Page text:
A crowd has gathered in the upstairs room of the Hinds Head pub in Bray on Thames for the launch of a new cookery book. Many of the assembled have probably never heard of the author and have been lured to the event by the promised attendance of Heston Blumenthal, myself included.
Even if the world’s favourite sci-fi chef wasn’t putting in an appearance, most of us would have crawled over broken glass to sample the out-of-this-world canapés that include miniature versions of Hinds Head and Fat Duck signature dishes such as the famous fish pie and chocolate wine with millionaire shortbread.
Heston duly appears, a little late due to heavy traffic between his home in nearby Marlow and Bray. He is typically unruffled and has donned a pristine chef’s jacket for the occasion, although no one expects the superstar chef to get his hands dirty.
Michelin starred chefs Atul Kochar of Benares in London, Kevin Thornton of Thornton’s in Dublin, Alain Roux of the Waterside Inn (also in Bray) and John Burton Race of The New Angel in Dartmouth mill around while people munch on delicious scotch eggs and leaf through display copies of ‘A Boy After the Sea” by Kevin Snook. It’s a beautifully produced coffee table tome of seafood recipes from some of the world’s greatest chefs including Andoni Luis Aduriz of Mugartiz in Spain, Yoshiaki Takazawa of Aronia de Takazawa in Tokyo, legendary Chicagoan innovator Charlie Trotter and Blumenthal himself who also wrote the introduction.
But the book has a higher purpose than simply piscatorial gastronomy. Proceeds from the sales of A Boy After the Sea will go to the Dan Snook Trust Foundation , a charity set up by Kevin Snook in honour of his late son who took his own life in 2006. The foundation’s mission is to ‘transform and enrich the lives of troubled people aged between 15-25 years, who have been subjected to sexual or substance abuse, or possibly both, struggling to cope with the pressures they find themselves under”.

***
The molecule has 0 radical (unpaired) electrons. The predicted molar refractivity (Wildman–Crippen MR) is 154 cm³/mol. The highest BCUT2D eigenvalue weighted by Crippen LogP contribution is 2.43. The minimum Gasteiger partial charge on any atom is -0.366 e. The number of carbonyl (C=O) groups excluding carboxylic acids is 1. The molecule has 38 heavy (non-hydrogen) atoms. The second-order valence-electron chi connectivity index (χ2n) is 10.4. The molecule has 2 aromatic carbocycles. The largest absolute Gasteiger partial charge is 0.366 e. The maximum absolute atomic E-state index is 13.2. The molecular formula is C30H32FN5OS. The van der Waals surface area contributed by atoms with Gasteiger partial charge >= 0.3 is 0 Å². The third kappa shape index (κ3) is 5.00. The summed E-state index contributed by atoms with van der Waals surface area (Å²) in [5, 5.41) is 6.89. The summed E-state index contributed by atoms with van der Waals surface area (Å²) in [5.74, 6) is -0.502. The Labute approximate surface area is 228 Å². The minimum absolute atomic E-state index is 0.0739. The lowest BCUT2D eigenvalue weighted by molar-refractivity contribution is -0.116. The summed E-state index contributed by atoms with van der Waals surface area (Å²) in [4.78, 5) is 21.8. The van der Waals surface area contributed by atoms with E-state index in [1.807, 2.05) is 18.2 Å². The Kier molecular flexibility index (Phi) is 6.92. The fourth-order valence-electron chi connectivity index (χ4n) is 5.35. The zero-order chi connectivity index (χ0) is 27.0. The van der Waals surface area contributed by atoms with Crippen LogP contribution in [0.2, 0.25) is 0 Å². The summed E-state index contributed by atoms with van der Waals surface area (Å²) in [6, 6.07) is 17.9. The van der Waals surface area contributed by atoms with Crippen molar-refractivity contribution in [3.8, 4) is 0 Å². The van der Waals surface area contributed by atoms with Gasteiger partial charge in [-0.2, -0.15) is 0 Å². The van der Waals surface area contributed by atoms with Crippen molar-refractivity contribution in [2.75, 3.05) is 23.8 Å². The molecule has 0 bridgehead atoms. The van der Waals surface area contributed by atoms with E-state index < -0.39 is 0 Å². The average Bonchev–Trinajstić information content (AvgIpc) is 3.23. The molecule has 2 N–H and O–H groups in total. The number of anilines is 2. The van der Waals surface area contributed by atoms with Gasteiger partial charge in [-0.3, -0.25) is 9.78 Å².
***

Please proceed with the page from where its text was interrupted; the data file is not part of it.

Part way through a short speech about his son, Kevin Snook’s voice catches and for a few seconds he’s overcome with emotion. It’s a sobering moment as real life touchingly intrudes on the party atmosphere and underlines how brave the family have been in mining something positive and public from a personal and private tragedy (you can read Dan Snook’s story here.
The assembled chefs sign A Boy After the Sea for a long queue of eager punters who take away from the evening a little more than just a glossy recipe book.
A Boy After the Sea by Dan Snook is published by Snook Publishing and is available to order from firstname.lastname@example.org for £35 plus p&p.